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This blog provides guidance to maintenance operators, engineers and fitters to ensure successful gasket installation and assembly of bolted flange connections. However always check plant-approved installation procedures first.
The successful operation of a gasket depends upon a multiplicity of factors including the style and quality of the gasket material, but also the medium being sealed, the flange design, the amount of pressure applied to the gasket by the bolts and how the gasket is assembled onto the flanges and tightened. Very basic causes often lead to leakage in bolted joints, and in most cases, it is not just the gasket but also the human element. Users should evaluate all conditions to validate the products are suitable for the intended process.
Specific tools are required for cleaning the flange and tensioning the bolts. Always use standard safety equipment and follow good safety practices. The following tools are required for removal of the old gasket and installation of the new gasket:
- Calibrated torque wrench or hydraulic tensioner
- Brass wire brush
- Personal safety equipment
- Lubricants for the bolts (if specified)
- Other plant-specified equipment
Clean & Examine
Clean and examine flange surfaces. Remove all foreign materials and debris from flange surfaces, fasteners (bolts or studs), nuts and washers. Use a brass wire brush in the direction of the grooves to clean the flange surfaces.
Examine the flange surfaces, fasteners (bolts or studs), nuts and washers to ensure they do not have any serious defects. Replace any components if found to be defective. If in doubt, seek advice from a qualified expert.
Ensure the gasket is the correct size.
The inner diameter of the gasket should not be smaller than the inner diameter of the flange.
Do not use a thicker gasket material or “stacked gaskets” to solve a gasket problem without first consulting the manufacturer.
Cut the bolt holes slightly larger than the bolts to simplify the centralization of the gasket.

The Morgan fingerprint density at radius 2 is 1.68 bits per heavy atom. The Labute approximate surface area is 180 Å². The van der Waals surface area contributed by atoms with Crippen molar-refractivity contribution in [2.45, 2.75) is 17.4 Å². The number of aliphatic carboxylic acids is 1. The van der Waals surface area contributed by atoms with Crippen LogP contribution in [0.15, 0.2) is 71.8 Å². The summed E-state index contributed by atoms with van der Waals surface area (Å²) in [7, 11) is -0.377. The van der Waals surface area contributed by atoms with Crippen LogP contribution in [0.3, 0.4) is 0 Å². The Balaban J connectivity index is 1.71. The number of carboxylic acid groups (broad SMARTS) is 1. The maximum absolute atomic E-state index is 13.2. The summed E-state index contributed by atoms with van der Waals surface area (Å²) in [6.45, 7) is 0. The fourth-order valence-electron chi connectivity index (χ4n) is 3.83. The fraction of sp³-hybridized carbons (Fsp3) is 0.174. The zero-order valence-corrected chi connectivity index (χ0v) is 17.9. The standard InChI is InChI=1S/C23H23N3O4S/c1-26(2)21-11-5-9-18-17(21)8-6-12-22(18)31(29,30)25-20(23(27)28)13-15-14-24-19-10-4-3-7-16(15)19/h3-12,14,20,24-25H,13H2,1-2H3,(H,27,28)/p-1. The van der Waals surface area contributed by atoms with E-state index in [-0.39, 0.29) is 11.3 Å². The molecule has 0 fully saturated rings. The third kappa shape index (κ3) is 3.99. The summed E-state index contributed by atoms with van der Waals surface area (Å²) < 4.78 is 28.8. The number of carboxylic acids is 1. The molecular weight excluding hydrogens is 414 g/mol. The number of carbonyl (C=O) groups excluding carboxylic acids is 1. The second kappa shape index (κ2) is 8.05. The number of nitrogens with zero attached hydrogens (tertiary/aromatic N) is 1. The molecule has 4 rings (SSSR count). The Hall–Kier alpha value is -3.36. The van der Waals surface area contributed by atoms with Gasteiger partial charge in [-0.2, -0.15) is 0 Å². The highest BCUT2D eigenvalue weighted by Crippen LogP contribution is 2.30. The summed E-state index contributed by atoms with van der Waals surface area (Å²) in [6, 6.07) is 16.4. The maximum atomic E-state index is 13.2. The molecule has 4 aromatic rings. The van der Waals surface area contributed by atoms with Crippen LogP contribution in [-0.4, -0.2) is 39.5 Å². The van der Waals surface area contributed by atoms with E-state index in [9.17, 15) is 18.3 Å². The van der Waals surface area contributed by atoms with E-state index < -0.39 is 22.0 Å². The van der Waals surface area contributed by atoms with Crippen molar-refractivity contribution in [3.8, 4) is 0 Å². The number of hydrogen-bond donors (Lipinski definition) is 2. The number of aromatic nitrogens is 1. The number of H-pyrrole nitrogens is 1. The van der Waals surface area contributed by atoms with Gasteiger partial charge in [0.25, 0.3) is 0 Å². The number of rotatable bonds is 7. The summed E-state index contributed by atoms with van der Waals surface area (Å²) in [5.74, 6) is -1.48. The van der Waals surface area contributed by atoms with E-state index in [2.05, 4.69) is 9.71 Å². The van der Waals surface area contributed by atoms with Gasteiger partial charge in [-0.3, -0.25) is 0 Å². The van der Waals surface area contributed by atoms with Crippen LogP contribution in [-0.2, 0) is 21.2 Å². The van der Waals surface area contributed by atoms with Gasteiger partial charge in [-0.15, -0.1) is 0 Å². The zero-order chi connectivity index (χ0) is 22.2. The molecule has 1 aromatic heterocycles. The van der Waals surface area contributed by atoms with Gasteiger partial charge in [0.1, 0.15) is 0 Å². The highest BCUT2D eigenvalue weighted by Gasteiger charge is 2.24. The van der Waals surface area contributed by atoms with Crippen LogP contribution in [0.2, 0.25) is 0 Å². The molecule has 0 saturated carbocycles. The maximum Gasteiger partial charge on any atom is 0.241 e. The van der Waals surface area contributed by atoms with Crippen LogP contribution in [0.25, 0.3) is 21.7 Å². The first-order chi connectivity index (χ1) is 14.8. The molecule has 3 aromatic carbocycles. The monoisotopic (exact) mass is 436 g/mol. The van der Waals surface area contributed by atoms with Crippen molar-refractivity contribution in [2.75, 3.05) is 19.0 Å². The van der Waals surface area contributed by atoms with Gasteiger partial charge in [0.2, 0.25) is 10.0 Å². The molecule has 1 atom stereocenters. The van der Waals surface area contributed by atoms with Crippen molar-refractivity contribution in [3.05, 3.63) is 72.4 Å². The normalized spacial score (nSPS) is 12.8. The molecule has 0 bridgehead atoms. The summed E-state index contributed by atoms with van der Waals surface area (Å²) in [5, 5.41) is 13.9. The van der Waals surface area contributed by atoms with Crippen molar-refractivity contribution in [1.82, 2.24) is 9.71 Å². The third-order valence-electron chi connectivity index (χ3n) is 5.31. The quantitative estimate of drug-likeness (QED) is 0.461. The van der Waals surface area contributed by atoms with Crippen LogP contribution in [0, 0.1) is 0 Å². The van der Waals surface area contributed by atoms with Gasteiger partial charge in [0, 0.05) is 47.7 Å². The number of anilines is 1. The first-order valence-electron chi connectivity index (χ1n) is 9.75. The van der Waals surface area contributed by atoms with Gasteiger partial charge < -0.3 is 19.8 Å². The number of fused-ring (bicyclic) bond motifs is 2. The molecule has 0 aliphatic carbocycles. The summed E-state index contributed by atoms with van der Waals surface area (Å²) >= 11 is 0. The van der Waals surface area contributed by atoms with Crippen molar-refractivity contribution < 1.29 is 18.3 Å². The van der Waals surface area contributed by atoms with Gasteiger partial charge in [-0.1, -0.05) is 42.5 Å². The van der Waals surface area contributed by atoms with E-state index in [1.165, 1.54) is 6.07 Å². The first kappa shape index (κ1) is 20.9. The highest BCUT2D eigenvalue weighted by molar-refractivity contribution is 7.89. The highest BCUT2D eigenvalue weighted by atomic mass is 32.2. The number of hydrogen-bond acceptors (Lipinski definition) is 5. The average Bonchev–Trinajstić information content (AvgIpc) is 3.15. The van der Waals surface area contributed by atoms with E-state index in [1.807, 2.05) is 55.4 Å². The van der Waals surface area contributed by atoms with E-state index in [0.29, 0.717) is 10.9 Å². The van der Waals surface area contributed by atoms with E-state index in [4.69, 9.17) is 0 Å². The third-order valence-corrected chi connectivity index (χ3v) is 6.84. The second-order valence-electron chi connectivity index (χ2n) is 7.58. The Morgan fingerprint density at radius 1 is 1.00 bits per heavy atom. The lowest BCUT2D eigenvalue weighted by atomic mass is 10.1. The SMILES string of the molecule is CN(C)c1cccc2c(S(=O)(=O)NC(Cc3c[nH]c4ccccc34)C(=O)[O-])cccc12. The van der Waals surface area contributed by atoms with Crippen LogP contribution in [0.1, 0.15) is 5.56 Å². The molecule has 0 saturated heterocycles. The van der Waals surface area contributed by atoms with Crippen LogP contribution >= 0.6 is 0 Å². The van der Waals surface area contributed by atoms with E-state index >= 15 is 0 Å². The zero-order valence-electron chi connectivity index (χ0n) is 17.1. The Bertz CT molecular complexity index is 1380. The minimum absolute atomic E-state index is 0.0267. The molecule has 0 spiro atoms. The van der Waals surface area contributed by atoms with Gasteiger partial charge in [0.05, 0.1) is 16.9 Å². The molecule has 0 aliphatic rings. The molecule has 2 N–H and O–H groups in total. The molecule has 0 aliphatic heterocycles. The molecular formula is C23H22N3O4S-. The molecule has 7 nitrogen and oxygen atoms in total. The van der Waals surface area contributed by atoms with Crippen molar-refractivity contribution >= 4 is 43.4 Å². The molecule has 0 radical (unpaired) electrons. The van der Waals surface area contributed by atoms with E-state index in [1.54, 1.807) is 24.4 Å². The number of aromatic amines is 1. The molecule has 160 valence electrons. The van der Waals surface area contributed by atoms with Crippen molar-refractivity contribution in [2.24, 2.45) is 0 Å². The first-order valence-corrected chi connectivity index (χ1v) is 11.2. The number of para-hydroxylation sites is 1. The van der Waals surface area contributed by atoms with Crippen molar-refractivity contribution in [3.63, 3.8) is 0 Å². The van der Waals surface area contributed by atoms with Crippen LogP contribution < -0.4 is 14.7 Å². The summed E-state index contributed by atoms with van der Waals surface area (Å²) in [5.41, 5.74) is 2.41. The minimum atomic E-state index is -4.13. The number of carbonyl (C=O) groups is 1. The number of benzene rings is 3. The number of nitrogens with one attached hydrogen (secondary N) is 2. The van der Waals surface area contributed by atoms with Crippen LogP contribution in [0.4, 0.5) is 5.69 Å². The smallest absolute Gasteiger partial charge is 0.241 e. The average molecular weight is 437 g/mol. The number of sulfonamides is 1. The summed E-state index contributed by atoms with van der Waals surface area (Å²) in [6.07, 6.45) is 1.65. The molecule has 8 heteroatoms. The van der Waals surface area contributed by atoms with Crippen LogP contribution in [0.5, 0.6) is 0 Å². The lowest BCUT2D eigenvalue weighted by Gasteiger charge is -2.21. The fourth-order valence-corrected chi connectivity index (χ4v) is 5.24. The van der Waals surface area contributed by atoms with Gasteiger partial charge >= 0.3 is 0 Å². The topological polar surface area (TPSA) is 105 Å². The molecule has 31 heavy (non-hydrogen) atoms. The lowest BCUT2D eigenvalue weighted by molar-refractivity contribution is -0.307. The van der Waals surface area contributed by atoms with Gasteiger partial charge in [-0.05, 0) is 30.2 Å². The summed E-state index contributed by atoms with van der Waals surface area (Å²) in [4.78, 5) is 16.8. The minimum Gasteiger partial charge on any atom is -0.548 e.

The gasket should be stored horizontally to avoid tensions and warping. Ideal storage conditions are in a clean area (ideally in a plastic bag) at <75°F, 50-60% humidity, and out of direct light.
All types of gaskets should be handled with care. Carry gaskets carefully, ideally in some form of protective cover. Protect the surfaces and never bend or write on the gasket.
Bolts, Nuts, & Washers
Be sure to install the bolts that are designed for the flange and suitable for the given operating temperatures. Ensure that there is no corrosion on the bolts as this can effect the function of the bolt. Never reuse bolts.
Use a nut which has a specified proof load 20% greater than the ultimate strength of the fastener. Use standard threads, rather than fine, and use the correct lubricant.
Use the same material for the washers and the nuts. Use washers to bridge slotted or oversized holes, even interface forces between joint components and/or reduce problems of fatigue by spreading the load placed by the fastener on the joint.
Align the flange faces and bolt holes and report all irregularities. Assure the gasket is the specified size and material and ensure that it is free of defects. Carefully insert the gasket between the dry flange. Make sure the gasket is centered between the flange.
Do not use joint compounds or release agents on the gasket or seating surfaces unless specified by the gasket manufacture as this can lead to reduced surface friction and higher relaxation.
Bring the flanges together ensuring the gasket is not pinched or damaged.
Lubrication of Bolts
Uniformly apply lubricant to the bolt and the nut threads as well as to the face of the nut to reduce friction during tightening.
DO NOT contaminate the gasket or flange surfaces with lubricant. Be sure that the recommended service temperature of the lubricant is within the process service temperature limits.
The maximum and minimum sealing stress and required torque values can be calculated with KLINGERexpert®, Thermoseal’s free program that helps users design joints, select materials and calculate installation values.
Gaskets installed with high seating stresses exhibit a longer service life than gaskets installed with lower compressive stresses.
Tighten all nuts initially by hand. To achieve even compression of the gasket, use a calibrated torque wrench or other controlled tensioning device, and make three complete passes each in a crisscross bolt pattern to the required torque as follows:
- Torque each nut to approximately 30% of the required torque.
- Torque each nut to approximately 60% of the required torque.
- Torque each nut to full torque.
Continue with one final pass, torqueing the bolts in a clockwise sequence until all torque is uniform. Large-diameter flanges may require additional tightening passes.
Never retighten compressed fiber gaskets after they have been exposed to elevated operating temperature or extended operating temperatures.
Re-torque fasteners exposed to aggressive thermal cycling once the joint is at ambient temperature.
All re-torqueing should be performed at ambient temperature and atmospheric pressure.
Re-Use of Gaskets
For safety reasons, NEVER re-use a gasket.